She told me that by doing this, I would lower the overall cortisol level in his body (which got a nice boost each time he barked). This lower cortisol level would increase Tico’s chances of success when we saw other dogs on a walk and worked on our training protocol.
4. Journal Your Dogs Progress – Good and Bad
This is an incredibly helpful tool. Jot down successes and failures when they happen, and any other factors that may be important.
If you start a new food or supplement, jot down the date. When you start a new medication for something, jot that down too.
If you see positive or negative trends in your dog’s behavior, it’s helpful to be able to look through the journal over the last few weeks; you may find a correlation.
It’s also helpful to determine if your dog is making significant forward or backward progress. With a journal you can go back 6 months or a year and see what your dog’s behavior was at that point. You would be amazed what things you forget that your journal will remind you were happening months ago.
Doing this is how I figured out oatmeal was triggering Tico. I had entered the food change, and had also entered the behavior incidents when they happened. When Tico escalated to full out attacks, I went back to my journal trying to figure out what had changed in the previous 1-2 weeks.
The only thing was oatmeal (I knew this because I log all changes in my Tico log!). It seemed ridiculous, but since it was the only change, I tried stopping it – and the aggressive outbursts at my other resident dog disappeared.
I am still shaking my head at that one. I mean, seriously: oatmeal?? What the heck.
5. Find a Trainer Who Can Create a Training Program That Sets You up for Success
I am so lucky in this respect.
I found an incredible trainer named Laska who was not only knowledgeable about training methods that would help minimize Tico’s deeply ingrained genetic fear response, but who also had an encouraging, positive outlook.
No matter how many times I did something wrong, she would suggest how I could improve in a kind and encouraging way. And whether Tico had a bad or good session, she would see what he did right and praise him.
This, in turn, taught me to focus on his successes, not his failures. So many people assume there is something you’re doing that makes your dog reactive. Having a trainer who encourages you and helps explain what different factors are playing into your dog’s reactivity is important.
And she is crazy smart about dogs and their behavior. Believe it or not, a lot of trainers out there are good, but not great. Finding a great one is a jackpot. Most sessions I would end up shaking my head saying “how does she NOTICE that?” See more stories in the next section.
Shameless plug: Laska does phone consultations and can help set up training plans remotely. Check out her website, AllEarsTraining.com, and contact her to see how she can help you (she does both cat and dog consultations).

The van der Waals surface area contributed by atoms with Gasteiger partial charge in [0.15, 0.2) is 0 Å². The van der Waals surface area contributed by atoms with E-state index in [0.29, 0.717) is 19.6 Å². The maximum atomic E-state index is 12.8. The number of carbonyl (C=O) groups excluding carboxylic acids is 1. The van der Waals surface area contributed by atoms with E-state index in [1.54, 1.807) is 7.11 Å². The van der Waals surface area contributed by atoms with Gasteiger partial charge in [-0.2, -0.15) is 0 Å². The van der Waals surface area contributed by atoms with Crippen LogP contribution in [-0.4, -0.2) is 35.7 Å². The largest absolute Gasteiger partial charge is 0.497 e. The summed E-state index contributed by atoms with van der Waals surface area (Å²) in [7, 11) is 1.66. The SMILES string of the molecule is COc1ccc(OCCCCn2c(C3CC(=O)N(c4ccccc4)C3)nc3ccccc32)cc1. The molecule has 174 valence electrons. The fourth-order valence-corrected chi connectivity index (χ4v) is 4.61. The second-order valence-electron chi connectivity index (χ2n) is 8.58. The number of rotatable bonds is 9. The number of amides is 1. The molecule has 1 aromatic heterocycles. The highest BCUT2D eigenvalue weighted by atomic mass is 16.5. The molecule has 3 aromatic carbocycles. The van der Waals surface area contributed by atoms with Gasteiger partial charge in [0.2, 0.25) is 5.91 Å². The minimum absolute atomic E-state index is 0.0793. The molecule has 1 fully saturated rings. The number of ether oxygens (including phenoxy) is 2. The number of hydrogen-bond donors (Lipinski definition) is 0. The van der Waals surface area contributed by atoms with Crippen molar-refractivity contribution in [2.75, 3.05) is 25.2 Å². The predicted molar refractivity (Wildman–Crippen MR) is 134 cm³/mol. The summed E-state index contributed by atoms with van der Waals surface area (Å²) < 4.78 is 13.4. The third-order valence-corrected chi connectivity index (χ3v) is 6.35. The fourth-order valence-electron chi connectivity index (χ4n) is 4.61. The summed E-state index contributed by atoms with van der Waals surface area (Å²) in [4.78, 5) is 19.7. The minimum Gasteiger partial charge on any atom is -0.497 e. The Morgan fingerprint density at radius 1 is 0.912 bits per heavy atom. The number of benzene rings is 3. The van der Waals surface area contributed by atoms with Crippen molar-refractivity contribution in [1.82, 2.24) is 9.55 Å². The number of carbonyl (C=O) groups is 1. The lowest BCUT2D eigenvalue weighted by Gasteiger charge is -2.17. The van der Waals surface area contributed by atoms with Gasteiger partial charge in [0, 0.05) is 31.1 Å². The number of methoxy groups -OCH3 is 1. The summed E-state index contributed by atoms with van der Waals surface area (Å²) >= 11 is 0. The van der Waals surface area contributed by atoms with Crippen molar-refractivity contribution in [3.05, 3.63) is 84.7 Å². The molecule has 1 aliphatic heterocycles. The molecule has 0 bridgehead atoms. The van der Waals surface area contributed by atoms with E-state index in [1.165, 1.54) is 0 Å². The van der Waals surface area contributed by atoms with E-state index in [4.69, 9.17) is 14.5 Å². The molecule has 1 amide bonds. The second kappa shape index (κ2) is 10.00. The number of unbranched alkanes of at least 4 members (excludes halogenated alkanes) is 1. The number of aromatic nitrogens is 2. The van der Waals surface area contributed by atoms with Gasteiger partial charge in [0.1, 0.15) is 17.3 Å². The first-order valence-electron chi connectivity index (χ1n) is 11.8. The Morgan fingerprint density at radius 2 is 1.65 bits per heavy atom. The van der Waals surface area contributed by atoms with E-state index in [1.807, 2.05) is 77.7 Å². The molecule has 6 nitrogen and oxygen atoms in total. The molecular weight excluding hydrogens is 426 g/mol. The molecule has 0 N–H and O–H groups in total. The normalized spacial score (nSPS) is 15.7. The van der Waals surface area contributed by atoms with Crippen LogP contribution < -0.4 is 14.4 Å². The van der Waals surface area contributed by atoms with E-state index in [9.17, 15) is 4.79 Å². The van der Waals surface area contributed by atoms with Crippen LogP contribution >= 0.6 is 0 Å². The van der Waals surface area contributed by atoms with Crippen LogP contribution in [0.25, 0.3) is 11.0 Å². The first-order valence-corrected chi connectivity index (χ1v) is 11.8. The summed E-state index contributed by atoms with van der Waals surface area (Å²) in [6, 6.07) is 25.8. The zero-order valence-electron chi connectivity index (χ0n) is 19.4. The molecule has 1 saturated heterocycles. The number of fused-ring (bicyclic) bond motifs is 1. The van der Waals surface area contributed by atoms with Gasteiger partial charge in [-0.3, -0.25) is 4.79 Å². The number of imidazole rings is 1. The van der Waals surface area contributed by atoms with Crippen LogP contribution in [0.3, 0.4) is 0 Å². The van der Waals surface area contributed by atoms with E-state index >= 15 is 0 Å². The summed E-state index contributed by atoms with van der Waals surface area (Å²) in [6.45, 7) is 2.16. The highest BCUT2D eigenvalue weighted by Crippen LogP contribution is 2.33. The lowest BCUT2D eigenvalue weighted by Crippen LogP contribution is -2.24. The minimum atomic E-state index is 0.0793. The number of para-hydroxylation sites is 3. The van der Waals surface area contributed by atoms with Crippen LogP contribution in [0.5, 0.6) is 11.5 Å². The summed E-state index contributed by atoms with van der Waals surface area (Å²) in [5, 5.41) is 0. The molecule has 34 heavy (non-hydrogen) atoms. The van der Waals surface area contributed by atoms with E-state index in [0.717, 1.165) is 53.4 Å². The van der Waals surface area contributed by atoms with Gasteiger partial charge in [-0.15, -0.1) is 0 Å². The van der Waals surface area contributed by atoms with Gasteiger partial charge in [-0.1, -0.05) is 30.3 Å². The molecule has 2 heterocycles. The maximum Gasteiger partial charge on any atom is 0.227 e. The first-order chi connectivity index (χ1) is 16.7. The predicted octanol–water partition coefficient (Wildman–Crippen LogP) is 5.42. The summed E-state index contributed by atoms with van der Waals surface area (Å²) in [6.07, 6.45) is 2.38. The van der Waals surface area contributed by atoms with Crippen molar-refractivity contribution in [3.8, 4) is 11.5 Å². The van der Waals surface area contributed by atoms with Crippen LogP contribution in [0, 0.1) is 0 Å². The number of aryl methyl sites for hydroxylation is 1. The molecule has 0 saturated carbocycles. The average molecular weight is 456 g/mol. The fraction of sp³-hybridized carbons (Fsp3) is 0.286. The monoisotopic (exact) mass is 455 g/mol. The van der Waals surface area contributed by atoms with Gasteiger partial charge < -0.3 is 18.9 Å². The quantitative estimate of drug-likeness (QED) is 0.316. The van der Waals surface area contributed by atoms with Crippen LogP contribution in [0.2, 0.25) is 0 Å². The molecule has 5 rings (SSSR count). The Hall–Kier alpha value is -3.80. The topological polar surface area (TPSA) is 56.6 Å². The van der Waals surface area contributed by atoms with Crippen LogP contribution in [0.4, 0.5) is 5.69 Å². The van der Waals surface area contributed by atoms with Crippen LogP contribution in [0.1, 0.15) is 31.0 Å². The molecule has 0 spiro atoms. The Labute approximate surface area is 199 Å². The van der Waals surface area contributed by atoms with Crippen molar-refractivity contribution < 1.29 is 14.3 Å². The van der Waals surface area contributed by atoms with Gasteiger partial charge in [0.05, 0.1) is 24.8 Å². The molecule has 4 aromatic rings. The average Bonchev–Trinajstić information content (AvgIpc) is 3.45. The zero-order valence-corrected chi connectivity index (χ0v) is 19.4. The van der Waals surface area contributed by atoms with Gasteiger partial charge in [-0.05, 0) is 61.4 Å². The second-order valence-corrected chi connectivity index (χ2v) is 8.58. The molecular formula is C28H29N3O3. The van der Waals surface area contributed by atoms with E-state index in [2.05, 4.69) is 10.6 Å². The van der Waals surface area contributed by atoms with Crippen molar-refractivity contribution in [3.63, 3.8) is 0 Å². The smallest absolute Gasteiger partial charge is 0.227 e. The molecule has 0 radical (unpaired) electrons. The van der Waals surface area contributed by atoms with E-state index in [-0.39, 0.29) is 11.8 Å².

6. Look at the Situations That Trigger Your Fearful Reactive Dog from the Dog’s Point of View
This is where having a trainer like Laska is a game-changer.
I can remember training sessions with Tico in which he would calmly watch 9 dogs walk by and I would think our training was going swimmingly well, and then the 10th would walk by and Tico would explode into a barking lunatic.
I would turn to Laska and say “why in the world did he do that, he didn’t care at all about the 9 previous dogs and this one didn’t look any different!” She would proceed to tell me exactly why Tico had barked: things like “oh that dog gave Tico the stinky eye and raised his tail 20’ before Tico barked,” or “the owner had a hoodie on and too 2 steps off the trail in Tico’s direction.”
Over time I began to learn the subtle details that triggered fear in Tico:
- Someone walking with a shuffle or a limp.
- A high tail on a friendly dog: Tico has a hard time distinguishing between a tail raised high to send an aggressive message, and a naturally high/curly tail on a completely friendly dog (they are all scary to Tico).
- A person wearing a hat or hood.
- A sudden change of direction (as in angling towards us for a step or two), even if they are 25 yards away.
- Intense eye contact from the dog passing by.
- Trigger stacking: three medium-level scary things happen within a few minutes. The third one by itself seems like no big deal, but because Tico had been somewhat scared by the first two, the third one sends him into a barking frenzy.
These are just a sampling, there are so many small things that can make your dog feel uncomfortable or threatened. A good trainer will notice them, and teach you to notice them too.
When you are walking your dog, be observant. Watch oncoming people and dogs carefully. If you have a friend who can help, have them video your training sessions. When you watch situations again and again you start to notice things you missed when the event happened, and you also can watch your handling and see things you could have done better.